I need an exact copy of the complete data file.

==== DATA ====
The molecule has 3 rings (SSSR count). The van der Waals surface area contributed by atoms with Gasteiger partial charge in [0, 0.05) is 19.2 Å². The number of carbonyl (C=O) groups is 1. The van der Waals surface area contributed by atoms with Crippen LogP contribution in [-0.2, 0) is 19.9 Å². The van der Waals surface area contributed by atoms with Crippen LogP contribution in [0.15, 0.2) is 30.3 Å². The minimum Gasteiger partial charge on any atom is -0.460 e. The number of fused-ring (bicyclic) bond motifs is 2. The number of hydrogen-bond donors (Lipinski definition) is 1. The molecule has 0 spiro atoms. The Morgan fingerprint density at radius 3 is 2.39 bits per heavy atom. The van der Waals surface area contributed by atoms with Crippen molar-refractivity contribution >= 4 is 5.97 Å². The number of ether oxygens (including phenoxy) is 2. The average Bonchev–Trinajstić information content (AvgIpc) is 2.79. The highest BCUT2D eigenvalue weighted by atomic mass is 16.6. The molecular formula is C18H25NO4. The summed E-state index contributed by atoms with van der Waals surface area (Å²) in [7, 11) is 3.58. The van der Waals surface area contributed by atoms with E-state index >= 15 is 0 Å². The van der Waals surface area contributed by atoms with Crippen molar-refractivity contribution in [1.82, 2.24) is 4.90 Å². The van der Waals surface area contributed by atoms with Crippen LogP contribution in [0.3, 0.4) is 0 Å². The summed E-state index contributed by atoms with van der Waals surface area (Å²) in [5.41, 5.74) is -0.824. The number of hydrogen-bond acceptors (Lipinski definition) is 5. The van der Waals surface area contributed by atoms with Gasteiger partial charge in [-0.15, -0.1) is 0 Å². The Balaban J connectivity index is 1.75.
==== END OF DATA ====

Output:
The molecule has 3 rings (SSSR count). The van der Waals surface area contributed by atoms with Gasteiger partial charge in [0, 0.05) is 19.2 Å². The number of carbonyl (C=O) groups is 1. The van der Waals surface area contributed by atoms with Crippen LogP contribution in [-0.2, 0) is 19.9 Å². The van der Waals surface area contributed by atoms with Crippen LogP contribution in [0.15, 0.2) is 30.3 Å². The minimum Gasteiger partial charge on any atom is -0.460 e. The number of fused-ring (bicyclic) bond motifs is 2. The number of hydrogen-bond donors (Lipinski definition) is 1. The molecule has 0 spiro atoms. The Morgan fingerprint density at radius 3 is 2.39 bits per heavy atom. The van der Waals surface area contributed by atoms with Crippen molar-refractivity contribution >= 4 is 5.97 Å². The number of ether oxygens (including phenoxy) is 2. The average Bonchev–Trinajstić information content (AvgIpc) is 2.79. The highest BCUT2D eigenvalue weighted by atomic mass is 16.6. The molecular formula is C18H25NO4. The summed E-state index contributed by atoms with van der Waals surface area (Å²) in [7, 11) is 3.58. The van der Waals surface area contributed by atoms with E-state index >= 15 is 0 Å². The van der Waals surface area contributed by atoms with Crippen molar-refractivity contribution in [1.82, 2.24) is 4.90 Å². The van der Waals surface area contributed by atoms with Crippen LogP contribution in [0.3, 0.4) is 0 Å². The summed E-state index contributed by atoms with van der Waals surface area (Å²) in [5.41, 5.74) is -0.824. The number of hydrogen-bond acceptors (Lipinski definition) is 5. The van der Waals surface area contributed by atoms with Gasteiger partial charge in [-0.15, -0.1) is 0 Å². The Balaban J connectivity index is 1.75.